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Rosie urges anyone who converts a wood-burning fireplace to gas to take precautions to protect your family and your home from harm; practice good gas fireplace safety

Whenever you use a gas appliance in your home, you run the risk that excess carbon monoxide will poison your family or that an untended gas flame will cause a fire.

You can prevent those tragedies by studying your manufacturer’s gas fireplace safety instructions and by following Rosie’s tips for enjoying your gas-burning fireplace without incident.

For all gas-burning fireplaces

  1. Hire a licensed contractor to convert your wood-burning fireplace to gas. Working with a gas line or a propane tank is a job for an experienced professional, not a do-it-yourselfer.
  2. Make sure your contractor installs an oxygen-depletion sensor in your gas fireplace. This device, sometimes called a “safety pilot,” automatically shuts the gas off if the temperature in the fireplace gets too cold or if too much carbon monoxide builds up.
    • Insist on having one, even if your gas fireplace is vented.
  3. Check your county and city building codes before installing a gas fireplace to learn about restrictions on where you can place a gas fireplace. Ask your contractor to get a building permit before installing the gas line or propane tank that will fuel your fireplace. 
  4. Have your chimney cleaned by a professional chimney sweep before you fire up your gas logs for the first time.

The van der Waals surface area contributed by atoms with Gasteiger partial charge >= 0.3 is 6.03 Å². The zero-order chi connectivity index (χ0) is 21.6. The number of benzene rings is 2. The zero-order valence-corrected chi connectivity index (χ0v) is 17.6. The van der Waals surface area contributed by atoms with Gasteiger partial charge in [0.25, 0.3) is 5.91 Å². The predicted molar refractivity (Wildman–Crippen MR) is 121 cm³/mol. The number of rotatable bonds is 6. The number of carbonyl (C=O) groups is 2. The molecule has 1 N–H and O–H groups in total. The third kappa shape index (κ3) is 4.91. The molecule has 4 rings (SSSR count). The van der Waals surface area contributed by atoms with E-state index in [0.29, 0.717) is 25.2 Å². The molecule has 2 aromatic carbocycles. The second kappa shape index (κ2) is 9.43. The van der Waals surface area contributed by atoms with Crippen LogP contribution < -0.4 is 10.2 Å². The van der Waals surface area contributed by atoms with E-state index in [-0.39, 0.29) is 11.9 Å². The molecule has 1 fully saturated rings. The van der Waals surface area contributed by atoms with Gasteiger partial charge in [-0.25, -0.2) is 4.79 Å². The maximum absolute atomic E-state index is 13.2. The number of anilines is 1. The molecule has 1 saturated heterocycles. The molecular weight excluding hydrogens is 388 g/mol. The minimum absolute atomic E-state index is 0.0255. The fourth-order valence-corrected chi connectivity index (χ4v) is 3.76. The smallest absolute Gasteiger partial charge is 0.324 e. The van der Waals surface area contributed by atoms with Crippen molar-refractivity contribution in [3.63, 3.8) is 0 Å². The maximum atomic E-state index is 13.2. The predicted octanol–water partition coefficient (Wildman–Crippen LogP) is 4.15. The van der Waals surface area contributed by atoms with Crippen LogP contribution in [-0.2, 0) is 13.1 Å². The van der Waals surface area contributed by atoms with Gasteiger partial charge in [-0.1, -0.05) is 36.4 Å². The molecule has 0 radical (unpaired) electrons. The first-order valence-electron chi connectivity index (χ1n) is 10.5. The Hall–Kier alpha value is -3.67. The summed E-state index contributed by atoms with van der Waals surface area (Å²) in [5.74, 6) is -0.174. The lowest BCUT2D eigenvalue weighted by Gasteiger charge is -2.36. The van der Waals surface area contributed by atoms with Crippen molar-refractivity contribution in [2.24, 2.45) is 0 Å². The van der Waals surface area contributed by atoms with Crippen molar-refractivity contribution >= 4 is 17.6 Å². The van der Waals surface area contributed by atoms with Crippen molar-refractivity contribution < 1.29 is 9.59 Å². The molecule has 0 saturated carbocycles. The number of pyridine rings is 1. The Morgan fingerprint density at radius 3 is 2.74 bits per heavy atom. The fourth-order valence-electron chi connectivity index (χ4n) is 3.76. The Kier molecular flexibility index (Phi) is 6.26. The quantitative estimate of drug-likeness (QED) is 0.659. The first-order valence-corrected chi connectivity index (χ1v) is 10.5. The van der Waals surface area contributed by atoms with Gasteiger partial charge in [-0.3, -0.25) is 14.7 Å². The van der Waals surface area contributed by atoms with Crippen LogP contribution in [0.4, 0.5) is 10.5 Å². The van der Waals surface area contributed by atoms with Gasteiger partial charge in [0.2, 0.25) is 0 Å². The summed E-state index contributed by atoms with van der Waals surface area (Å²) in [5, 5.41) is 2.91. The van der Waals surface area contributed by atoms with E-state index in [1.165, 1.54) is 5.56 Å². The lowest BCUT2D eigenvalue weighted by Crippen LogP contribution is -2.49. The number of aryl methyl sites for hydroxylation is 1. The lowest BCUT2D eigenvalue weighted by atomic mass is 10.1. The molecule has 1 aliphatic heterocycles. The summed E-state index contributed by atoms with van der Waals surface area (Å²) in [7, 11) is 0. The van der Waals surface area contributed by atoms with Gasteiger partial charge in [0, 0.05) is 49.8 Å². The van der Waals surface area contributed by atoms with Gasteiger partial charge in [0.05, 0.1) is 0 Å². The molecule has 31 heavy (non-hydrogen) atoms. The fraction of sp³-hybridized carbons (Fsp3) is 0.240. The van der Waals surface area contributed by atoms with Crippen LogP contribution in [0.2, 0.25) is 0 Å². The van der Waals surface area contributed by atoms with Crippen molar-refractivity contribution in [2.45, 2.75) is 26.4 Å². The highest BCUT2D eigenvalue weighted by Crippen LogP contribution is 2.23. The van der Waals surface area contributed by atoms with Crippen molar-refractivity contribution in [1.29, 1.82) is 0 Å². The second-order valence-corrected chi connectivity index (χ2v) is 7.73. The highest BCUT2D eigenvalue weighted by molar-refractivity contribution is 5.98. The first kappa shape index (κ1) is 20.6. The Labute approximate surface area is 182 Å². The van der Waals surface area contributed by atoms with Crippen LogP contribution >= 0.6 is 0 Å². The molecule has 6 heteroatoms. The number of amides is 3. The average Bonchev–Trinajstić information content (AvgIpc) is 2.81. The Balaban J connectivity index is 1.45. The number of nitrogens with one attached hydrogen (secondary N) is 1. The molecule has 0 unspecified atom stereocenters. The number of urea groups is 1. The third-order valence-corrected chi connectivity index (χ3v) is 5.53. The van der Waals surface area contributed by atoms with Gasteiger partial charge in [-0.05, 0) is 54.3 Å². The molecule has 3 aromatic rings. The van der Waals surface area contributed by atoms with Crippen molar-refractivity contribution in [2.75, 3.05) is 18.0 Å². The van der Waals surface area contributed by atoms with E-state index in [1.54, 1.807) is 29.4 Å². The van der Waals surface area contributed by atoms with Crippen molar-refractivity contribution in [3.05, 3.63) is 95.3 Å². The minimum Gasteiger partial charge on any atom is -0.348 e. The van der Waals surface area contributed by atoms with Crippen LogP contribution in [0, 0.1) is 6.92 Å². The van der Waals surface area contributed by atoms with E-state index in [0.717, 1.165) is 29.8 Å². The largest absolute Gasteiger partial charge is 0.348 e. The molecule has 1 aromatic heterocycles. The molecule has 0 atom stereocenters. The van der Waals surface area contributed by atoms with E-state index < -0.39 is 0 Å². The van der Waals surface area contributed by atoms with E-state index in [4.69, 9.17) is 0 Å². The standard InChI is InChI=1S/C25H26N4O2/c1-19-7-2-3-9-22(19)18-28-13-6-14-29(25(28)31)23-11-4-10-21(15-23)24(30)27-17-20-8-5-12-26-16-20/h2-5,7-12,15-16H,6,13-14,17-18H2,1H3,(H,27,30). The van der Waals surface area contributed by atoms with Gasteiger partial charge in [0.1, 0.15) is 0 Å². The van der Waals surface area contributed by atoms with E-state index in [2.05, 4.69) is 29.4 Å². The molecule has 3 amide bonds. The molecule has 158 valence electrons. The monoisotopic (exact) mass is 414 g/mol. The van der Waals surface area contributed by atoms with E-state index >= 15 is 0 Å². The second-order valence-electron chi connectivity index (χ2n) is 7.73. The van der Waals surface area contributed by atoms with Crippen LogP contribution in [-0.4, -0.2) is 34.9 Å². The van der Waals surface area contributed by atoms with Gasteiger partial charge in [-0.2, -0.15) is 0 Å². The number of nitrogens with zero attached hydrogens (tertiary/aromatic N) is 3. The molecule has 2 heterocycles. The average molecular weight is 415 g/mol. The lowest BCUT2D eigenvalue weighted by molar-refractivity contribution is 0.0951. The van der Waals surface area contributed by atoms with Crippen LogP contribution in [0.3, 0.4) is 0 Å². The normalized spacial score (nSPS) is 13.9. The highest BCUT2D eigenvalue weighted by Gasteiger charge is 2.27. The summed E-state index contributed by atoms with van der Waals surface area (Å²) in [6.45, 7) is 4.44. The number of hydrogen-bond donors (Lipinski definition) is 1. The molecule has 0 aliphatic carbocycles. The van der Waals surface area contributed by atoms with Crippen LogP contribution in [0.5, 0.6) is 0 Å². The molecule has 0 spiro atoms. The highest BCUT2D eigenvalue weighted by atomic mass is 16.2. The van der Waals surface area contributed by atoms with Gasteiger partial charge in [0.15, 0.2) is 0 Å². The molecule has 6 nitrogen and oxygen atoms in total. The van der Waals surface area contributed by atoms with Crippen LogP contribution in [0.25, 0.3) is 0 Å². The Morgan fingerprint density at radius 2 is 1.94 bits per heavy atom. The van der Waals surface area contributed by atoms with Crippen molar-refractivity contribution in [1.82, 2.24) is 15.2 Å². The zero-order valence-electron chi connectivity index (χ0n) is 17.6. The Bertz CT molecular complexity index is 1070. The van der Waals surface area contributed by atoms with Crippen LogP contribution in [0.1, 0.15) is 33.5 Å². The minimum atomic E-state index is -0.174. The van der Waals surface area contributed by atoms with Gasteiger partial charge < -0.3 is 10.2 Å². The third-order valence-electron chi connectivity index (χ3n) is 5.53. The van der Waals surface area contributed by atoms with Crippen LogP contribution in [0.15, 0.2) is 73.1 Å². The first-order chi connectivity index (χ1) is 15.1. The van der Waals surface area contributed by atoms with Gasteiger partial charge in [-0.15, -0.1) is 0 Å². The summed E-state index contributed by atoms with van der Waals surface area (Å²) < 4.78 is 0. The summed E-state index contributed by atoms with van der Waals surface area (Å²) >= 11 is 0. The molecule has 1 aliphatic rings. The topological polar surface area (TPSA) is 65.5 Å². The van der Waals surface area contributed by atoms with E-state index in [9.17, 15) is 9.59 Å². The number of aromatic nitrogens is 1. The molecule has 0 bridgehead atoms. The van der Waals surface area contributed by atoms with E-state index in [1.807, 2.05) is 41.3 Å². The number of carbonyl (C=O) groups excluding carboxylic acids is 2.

5. Install carbon monoxide detectors on every floor of your house.
  6. Although tests show that gas fireplaces do not increase carbon monoxide levels in your home, it’s wise to have the detectors if you use any gas appliances at home, including a furnace, a stove or a fireplace. Change the batteries twice a year.
  7. Have a professional, like a fireplace retailer, inspect and clean your gas log set once a year. During a routine maintenance inspection, the professional will:
    • Clean and adjust the logs and accessories like the glowing “embers” so they look their best.
    • Clean the fan and air circulation passages.
    • Clean the glass.
    • Check the batteries in the carbon monoxide detector.
    • Make sure vents are unobstructed.
  8. Keep your children away from the gas fireplace. If your model has glass doors, they will get hot enough to burn a little hand that leans against it.
  9. Leave three feet between the fireplace and flammable objects like furniture and curtains.
  10. Contact your service professional if you smell an unusual odor or if the appearance of the flames changes. If you smell gas, call 911 and leave the house.
  11. Before cleaning your logs with a damp cloth, wait for the unit to cool completely.

Especially for vent-free gas log sets:

Burning gas can deplete the oxygen in your home. If you burn your vent-free logs for more than an hour, crack a window open to replace the oxygen. Better still, limit your use of your vent-free gas fireplace to no more than a few hours at a stretch.

Especially for vented gas logs:

Clamp your fireplace damper into the open position so it never closes. The open chimney will allow carbon monoxide to escape. A closed one will send it into your home, where it can poison your family. The gas is odorless and colorless, and it doesn’t produce smoke like a wood fire does, so you won’t know it’s in the room until develop symptoms. 

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